0 - YAGNI
Before we even write the first line of code, remember that not doing something at all is occasionally a valid option. The YAGNI principle may be applied to various aspects of software development projects. Can we use an existing library for Task X? Was feature Y really part of the specification provided by the stakeholders? Did we use market research to figure out if product Z we are about to create provides any meaningful value for the target audience? You may be surprised how often developers rush in to "save the day" just to find out that X is on nuget, Y was never really needed and Z is already being rolled out by a competitor.
1 - Collaborate!
Communication is key and nothing beats face-to-face when it comes to implementing a software solution. But as soon as at least one member of your team is not sitting in the same room, things change. To be clear: if one member of your team is collaborating online, everyone has to. Apps like Slack or Microsoft Teams offer a great way to tie your workflow together but it is important that the entire team commits to a set of tools before the project begins.
2 - Scale your team
David Fowler recently tweeted
As a senior engineer, you have to decide if it's better to do things yourself or help junior developers grow
which brings me to the often shunned topic of knowledge management. Transferring personal knowledge to a colleague might be one of the hardest parts in your career but the reward is a team that truly scales. By the time you realize that you or a member of your team is a knowledge bottleneck you might already be knee-deep in a customer project, so plan accordingly.
3 - Code Outside-in, code SOLID
Ultimately, when starting to code, we should aim to produce clean and maintainable code. The outside-in approach focuses on satisfying the needs of stakeholders but I also like to apply it coding. It turns out that Visual Studio has pretty good support for sketching out the flow of your program without implementing the actual methods right away -a great way to do TDD, by the way. When you get down to the implementation it is prudent to adhere to design principles like SOLID or DRY and yet, realizing them is easier said than done. It's easy to tell that methods with more than 100 lines of code probably have a complexity problem and that the same method shouldn't appear five times across your code base. But, for example, getting inheritance or interfaces "right" is usually a tad more difficult.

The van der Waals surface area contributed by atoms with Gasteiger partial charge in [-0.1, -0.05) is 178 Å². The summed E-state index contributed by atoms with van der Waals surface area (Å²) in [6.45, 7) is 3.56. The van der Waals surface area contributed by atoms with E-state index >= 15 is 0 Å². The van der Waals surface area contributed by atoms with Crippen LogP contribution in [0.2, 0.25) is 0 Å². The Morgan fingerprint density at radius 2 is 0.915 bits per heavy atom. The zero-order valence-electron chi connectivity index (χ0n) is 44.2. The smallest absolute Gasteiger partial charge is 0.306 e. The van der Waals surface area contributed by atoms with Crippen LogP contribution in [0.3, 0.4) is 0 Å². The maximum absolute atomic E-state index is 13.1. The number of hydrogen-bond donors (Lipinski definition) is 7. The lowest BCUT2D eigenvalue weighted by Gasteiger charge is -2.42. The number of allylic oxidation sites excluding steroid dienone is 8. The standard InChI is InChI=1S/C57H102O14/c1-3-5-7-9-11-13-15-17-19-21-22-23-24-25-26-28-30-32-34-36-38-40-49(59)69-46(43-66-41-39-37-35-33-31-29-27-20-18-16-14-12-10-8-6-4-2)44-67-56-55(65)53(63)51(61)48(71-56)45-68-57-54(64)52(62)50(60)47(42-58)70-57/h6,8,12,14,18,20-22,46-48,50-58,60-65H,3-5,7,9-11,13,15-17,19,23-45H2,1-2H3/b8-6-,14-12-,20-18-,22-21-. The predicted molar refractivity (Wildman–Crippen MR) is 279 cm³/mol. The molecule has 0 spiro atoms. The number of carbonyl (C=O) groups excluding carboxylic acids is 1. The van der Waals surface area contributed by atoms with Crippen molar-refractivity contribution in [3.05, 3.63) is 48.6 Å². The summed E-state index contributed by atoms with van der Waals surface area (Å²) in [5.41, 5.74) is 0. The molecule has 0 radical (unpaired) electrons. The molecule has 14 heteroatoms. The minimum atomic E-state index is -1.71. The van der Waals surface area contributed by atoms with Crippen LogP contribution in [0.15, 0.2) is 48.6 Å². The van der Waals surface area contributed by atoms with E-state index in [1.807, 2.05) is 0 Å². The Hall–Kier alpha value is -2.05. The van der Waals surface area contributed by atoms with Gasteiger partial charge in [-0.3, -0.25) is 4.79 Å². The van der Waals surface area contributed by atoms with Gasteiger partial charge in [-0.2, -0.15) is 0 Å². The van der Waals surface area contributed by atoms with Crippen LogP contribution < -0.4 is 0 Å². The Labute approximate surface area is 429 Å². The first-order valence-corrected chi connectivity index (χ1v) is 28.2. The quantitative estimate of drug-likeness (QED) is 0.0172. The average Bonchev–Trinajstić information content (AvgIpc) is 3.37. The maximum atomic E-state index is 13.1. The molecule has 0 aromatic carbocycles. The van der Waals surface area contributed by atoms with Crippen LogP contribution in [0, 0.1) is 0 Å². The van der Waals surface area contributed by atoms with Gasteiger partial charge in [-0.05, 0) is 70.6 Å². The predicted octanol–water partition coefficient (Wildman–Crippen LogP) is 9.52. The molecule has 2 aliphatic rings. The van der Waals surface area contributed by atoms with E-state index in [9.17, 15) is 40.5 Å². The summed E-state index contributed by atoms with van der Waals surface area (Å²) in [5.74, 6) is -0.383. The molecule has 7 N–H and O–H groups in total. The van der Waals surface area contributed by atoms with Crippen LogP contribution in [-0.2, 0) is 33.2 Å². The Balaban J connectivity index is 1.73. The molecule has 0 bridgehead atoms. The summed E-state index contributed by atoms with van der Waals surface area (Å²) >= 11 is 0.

I have found these basic tips pretty helpful:
- keep your units of code small and focused
- work your way from outside (i.e. user interface) down to the bottom layer
- separate storage access code from your business logic and your business logic from the user interface
- (integration- / unit-) test the hell out of everything you write
In the end, only writing code will help you improve writing even more code.
And reading a good book.
And getting involved with open source code.
4 - Git yourself a proper version control system
If you are still using centralized source control systems like SVN or TFVC, you might want to take a good look at git. Besides being used by major tech companies like Google, Microsoft or Netflix, it is easily the best way to implement a smooth feature branch workflow for your team, which is, in my opinion, a prerequisite for agile software development.
5 - Build, Test, Deploy - Automate all the things
If you're reading this you've probably already written a console or web application, built it in your favorite IDE, tested it on your local machine and copied the binaries over to a file share or a web server. Enter DevOps, a set of practices that basically tells us to automate all the things we might have been doing by hand for too long. With the advent of cloud based applications and development tools it's become extremely simple to spin up a complete DevOps environment in no time. But for smaller projects, even a simple script that builds a release version of your library and creates a nuget package is a first step towards automation. Eventually, this kind of automation reduces friction and increases confidence for you and your team.